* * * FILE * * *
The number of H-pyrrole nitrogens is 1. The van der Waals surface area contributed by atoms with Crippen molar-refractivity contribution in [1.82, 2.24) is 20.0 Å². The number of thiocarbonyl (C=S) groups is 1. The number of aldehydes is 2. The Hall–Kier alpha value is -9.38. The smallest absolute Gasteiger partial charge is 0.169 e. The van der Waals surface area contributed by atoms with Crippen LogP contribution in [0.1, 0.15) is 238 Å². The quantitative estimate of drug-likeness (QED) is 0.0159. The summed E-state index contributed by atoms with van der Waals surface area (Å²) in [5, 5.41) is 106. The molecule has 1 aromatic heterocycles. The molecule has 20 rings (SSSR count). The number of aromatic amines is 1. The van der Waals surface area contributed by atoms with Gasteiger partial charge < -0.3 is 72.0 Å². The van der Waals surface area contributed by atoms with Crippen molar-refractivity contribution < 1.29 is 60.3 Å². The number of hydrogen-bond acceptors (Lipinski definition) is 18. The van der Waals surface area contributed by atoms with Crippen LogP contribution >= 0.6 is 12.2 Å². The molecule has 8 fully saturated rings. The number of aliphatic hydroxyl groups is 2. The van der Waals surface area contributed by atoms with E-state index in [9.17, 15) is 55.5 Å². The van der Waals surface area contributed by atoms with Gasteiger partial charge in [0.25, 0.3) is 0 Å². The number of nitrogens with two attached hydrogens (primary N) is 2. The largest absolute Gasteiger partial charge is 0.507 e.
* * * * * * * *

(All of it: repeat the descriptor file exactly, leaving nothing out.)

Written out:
The number of H-pyrrole nitrogens is 1. The van der Waals surface area contributed by atoms with Crippen molar-refractivity contribution in [1.82, 2.24) is 20.0 Å². The number of thiocarbonyl (C=S) groups is 1. The number of aldehydes is 2. The Hall–Kier alpha value is -9.38. The smallest absolute Gasteiger partial charge is 0.169 e. The van der Waals surface area contributed by atoms with Crippen LogP contribution in [0.1, 0.15) is 238 Å². The quantitative estimate of drug-likeness (QED) is 0.0159. The summed E-state index contributed by atoms with van der Waals surface area (Å²) in [5, 5.41) is 106. The molecule has 1 aromatic heterocycles. The molecule has 20 rings (SSSR count). The number of aromatic amines is 1. The van der Waals surface area contributed by atoms with Gasteiger partial charge < -0.3 is 72.0 Å². The van der Waals surface area contributed by atoms with Crippen molar-refractivity contribution < 1.29 is 60.3 Å². The number of hydrogen-bond acceptors (Lipinski definition) is 18. The van der Waals surface area contributed by atoms with Crippen LogP contribution >= 0.6 is 12.2 Å². The molecule has 8 fully saturated rings. The number of aliphatic hydroxyl groups is 2. The van der Waals surface area contributed by atoms with E-state index in [9.17, 15) is 55.5 Å². The van der Waals surface area contributed by atoms with Gasteiger partial charge in [0.25, 0.3) is 0 Å². The number of nitrogens with two attached hydrogens (primary N) is 2. The largest absolute Gasteiger partial charge is 0.507 e.